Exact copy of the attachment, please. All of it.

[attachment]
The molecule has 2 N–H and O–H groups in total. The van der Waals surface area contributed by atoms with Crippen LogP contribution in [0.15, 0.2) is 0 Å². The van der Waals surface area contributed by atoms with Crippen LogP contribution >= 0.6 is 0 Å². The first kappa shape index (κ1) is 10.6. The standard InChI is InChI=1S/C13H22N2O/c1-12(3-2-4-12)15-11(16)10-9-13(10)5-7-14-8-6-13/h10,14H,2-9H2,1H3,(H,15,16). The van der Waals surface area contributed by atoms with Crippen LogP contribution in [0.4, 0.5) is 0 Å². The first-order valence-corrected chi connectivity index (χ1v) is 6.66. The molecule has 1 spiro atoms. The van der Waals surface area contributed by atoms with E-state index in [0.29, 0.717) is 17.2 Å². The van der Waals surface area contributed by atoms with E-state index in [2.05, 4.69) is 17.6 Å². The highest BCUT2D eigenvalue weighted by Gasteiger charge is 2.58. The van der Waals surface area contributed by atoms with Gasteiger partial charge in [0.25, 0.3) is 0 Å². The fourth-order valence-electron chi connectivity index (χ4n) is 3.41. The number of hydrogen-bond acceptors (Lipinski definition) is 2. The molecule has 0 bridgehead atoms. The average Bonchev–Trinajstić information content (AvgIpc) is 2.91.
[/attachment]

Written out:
The molecule has 2 N–H and O–H groups in total. The van der Waals surface area contributed by atoms with Crippen LogP contribution in [0.15, 0.2) is 0 Å². The van der Waals surface area contributed by atoms with Crippen LogP contribution >= 0.6 is 0 Å². The first kappa shape index (κ1) is 10.6. The standard InChI is InChI=1S/C13H22N2O/c1-12(3-2-4-12)15-11(16)10-9-13(10)5-7-14-8-6-13/h10,14H,2-9H2,1H3,(H,15,16). The van der Waals surface area contributed by atoms with Crippen LogP contribution in [0.4, 0.5) is 0 Å². The first-order valence-corrected chi connectivity index (χ1v) is 6.66. The molecule has 1 spiro atoms. The van der Waals surface area contributed by atoms with E-state index in [0.29, 0.717) is 17.2 Å². The van der Waals surface area contributed by atoms with E-state index in [2.05, 4.69) is 17.6 Å². The highest BCUT2D eigenvalue weighted by Gasteiger charge is 2.58. The van der Waals surface area contributed by atoms with Gasteiger partial charge in [0.25, 0.3) is 0 Å². The fourth-order valence-electron chi connectivity index (χ4n) is 3.41. The number of hydrogen-bond acceptors (Lipinski definition) is 2. The molecule has 0 bridgehead atoms. The average Bonchev–Trinajstić information content (AvgIpc) is 2.91.